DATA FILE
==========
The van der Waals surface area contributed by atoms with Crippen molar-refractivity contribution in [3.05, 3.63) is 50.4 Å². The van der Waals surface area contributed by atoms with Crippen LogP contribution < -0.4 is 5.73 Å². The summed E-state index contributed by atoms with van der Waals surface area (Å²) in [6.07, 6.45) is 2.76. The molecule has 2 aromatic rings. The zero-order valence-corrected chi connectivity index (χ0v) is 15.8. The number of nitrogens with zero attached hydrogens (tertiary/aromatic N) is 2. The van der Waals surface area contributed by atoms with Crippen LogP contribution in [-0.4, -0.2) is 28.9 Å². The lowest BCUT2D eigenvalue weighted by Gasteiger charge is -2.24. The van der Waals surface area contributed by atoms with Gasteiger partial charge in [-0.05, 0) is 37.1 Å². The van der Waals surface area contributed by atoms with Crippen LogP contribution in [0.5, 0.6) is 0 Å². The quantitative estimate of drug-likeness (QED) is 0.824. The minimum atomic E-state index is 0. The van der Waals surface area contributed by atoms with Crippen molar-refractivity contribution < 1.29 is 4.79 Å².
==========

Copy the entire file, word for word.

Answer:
The van der Waals surface area contributed by atoms with Crippen molar-refractivity contribution in [3.05, 3.63) is 50.4 Å². The van der Waals surface area contributed by atoms with Crippen LogP contribution < -0.4 is 5.73 Å². The summed E-state index contributed by atoms with van der Waals surface area (Å²) in [6.07, 6.45) is 2.76. The molecule has 2 aromatic rings. The zero-order valence-corrected chi connectivity index (χ0v) is 15.8. The number of nitrogens with zero attached hydrogens (tertiary/aromatic N) is 2. The van der Waals surface area contributed by atoms with Crippen LogP contribution in [-0.4, -0.2) is 28.9 Å². The lowest BCUT2D eigenvalue weighted by Gasteiger charge is -2.24. The van der Waals surface area contributed by atoms with Gasteiger partial charge in [-0.05, 0) is 37.1 Å². The van der Waals surface area contributed by atoms with Crippen LogP contribution in [0.5, 0.6) is 0 Å². The quantitative estimate of drug-likeness (QED) is 0.824. The minimum atomic E-state index is 0. The van der Waals surface area contributed by atoms with Crippen molar-refractivity contribution < 1.29 is 4.79 Å².